Why the coming months are critical to a decisive green transition
As the world battles the Covid-19 pandemic, responsible investors can help make the economic recovery sustainable and inclusive by engaging with the right stakeholders. A PRI working group has developed recommendations for a policy-engagement framework to help guide the investment community’s actions. Here are highlights of the group’s findings.
Sustainability objectives can be built into the financial stimulus and policy mechanisms that support the recovery from the downturn triggered by Covid-19
The coming months are critical to a decisive green transition, and research shows that many stimulus measures aimed at decarbonisation have high job creation potential and economic multipliers
Companies, investors, policymakers and other stakeholders must focus on social issues and human rights to build a fairer, more inclusive economy
Corporations should examine the role they play in promoting sustainability – and recipients of stimulus funds will need to demonstrate how they will create value for a range of stakeholders
To address the Covid-19 crisis effectively, investors have a clear role to play – but it’s also incumbent on the investment industry to act responsibly and encourage policy change
While the Covid-19 pandemic has put many aspects of our economy and lives on hold, it has not changed the need to build a more sustainable world. From fighting climate change to addressing social inequality to improving corporate governance, the list of pressing issues is long. Fortunately, there are many ways to build sustainability objectives into the financial stimulus and policy mechanisms that support the recovery.
The coming months are critical to a decisive green transition
The climate emergency continues to be one of the most pressing issues facing our world today. Policymakers should seize the opportunities created by shifts in markets and behaviours to accelerate change, focusing where possible on areas in which the Covid-19 recovery and decarbonisation priorities are most closely aligned. A May 2020 paper from the Smith School of Enterprise and the Environment at the University of Oxford underscores the urgency. The authors concluded that “progress on climate change will depend significantly on policy choices in the coming six months”, arguing that “the right choices could drive a long-term downward trend in greenhouse gas emissions”.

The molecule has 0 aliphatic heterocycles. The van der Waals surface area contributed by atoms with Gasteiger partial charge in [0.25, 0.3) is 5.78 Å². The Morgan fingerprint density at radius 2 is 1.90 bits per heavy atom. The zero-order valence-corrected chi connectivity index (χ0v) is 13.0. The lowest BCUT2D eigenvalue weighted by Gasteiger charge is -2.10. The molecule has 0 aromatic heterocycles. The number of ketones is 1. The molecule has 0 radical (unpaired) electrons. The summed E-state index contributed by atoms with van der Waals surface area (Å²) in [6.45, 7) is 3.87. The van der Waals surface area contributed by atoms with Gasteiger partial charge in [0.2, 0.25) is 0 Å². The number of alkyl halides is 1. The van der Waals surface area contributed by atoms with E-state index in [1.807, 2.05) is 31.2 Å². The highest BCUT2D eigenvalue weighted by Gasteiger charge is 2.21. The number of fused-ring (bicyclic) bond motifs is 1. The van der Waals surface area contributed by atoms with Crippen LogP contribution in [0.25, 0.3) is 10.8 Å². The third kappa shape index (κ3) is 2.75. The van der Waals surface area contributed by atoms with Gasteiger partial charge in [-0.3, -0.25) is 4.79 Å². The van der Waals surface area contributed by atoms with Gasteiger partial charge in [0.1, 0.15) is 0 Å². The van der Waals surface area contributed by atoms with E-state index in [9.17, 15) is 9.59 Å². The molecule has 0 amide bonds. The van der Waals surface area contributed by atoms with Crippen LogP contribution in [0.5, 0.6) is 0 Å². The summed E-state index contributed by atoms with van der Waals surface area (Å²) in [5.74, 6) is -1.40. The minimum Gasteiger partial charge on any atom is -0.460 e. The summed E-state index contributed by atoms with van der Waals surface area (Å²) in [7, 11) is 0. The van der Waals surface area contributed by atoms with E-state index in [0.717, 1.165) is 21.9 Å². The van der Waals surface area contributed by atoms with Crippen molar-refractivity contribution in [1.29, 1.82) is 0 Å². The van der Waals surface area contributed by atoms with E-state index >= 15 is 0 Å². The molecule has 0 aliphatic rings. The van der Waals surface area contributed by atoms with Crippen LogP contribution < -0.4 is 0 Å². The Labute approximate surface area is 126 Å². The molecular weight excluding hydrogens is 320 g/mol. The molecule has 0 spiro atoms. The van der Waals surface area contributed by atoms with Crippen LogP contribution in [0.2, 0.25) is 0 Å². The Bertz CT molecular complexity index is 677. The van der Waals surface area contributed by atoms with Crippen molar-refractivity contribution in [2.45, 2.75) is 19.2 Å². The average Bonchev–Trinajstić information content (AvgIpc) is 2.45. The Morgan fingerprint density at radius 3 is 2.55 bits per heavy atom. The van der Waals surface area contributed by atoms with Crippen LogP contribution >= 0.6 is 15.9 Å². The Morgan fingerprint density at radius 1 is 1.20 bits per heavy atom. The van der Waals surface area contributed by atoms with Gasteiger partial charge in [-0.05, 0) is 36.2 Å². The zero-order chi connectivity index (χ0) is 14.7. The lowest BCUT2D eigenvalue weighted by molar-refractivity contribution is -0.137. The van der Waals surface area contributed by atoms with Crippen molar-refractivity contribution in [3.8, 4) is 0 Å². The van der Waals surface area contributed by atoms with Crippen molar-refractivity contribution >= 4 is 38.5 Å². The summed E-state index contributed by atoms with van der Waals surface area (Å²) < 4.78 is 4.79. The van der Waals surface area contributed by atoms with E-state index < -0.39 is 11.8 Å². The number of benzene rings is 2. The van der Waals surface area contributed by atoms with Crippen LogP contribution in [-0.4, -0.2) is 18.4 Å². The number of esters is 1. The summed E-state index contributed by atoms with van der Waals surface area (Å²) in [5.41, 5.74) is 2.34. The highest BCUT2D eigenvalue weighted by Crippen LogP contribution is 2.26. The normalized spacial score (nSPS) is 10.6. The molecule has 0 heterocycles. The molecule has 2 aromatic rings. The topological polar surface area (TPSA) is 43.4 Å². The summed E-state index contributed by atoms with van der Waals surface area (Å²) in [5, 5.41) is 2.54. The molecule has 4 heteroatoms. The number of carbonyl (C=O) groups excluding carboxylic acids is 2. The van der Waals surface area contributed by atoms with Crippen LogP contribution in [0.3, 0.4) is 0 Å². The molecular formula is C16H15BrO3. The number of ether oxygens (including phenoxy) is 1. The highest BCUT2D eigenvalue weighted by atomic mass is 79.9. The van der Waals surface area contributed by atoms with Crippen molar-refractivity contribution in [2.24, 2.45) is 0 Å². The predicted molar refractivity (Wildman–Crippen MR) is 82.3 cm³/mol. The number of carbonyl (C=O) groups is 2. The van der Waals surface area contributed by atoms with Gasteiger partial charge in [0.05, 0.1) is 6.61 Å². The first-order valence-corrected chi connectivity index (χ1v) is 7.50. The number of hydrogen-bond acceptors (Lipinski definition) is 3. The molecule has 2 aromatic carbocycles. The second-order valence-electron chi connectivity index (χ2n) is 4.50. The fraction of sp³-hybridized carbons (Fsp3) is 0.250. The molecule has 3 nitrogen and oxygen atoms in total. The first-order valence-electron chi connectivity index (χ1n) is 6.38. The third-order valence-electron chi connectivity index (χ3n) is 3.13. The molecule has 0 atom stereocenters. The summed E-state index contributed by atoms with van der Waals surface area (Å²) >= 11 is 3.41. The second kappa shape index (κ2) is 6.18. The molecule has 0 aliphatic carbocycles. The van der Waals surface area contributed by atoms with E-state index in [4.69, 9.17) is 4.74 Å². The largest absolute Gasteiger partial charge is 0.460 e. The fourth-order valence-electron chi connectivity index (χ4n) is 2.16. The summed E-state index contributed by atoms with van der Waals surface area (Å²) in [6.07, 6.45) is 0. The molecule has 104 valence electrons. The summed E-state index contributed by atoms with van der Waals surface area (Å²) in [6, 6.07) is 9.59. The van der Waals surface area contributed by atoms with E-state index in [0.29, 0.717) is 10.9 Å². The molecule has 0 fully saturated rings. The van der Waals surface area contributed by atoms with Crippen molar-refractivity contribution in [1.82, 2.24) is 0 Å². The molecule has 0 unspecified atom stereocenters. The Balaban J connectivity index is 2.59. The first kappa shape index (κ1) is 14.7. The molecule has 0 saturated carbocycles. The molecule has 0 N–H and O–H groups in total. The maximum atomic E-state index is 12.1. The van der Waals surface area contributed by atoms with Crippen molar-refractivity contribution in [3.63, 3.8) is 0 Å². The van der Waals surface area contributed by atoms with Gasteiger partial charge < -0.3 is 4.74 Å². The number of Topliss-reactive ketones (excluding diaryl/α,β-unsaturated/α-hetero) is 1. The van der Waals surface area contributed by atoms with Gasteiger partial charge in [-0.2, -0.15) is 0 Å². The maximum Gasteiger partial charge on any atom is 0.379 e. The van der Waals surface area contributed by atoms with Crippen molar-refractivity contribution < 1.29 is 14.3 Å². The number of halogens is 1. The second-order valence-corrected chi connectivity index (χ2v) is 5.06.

To create a decisive green transition, governments must target their stimulus spending while helping to shape markets that deliver for people and the planet. Fortunately, many governments – including those in Canada, Germany, France and South Korea – have already signalled that they intend to pursue that direction of travel. The European Union has published ambitious proposals for a recovery plan to build “a more sustainable, resilient and fairer Europe”. Global leaders have recognised that the UN Sustainable Development Goals (SDGs) can support global responses that “leave no one behind”, and there is a growing consensus around the need to mobilise significant private capital to deliver on these ambitions. This creates opportunities for investors.
Research shows that many stimulus measures aimed at decarbonisation have high job creation potential and economic multipliers. This adds to the case for sustainable investment – which has grown stronger over time:
Sustainable innovations in areas such as low-carbon infrastructure have achieved great success over the past decade, showing how green stimulus can deliver growth and jobs alongside decarbonisation.
Vital technologies (such as renewable energy generation) have become cost-competitive globally, and others (such as electric vehicles) may be ready to enter the mainstream, given the right infrastructure and incentives.
During the pandemic, sustainable investments have performed relatively well, and many low-carbon sectors continue to have more growth potential than high-carbon incumbents.
Now is the time to reconsider “social” outcomes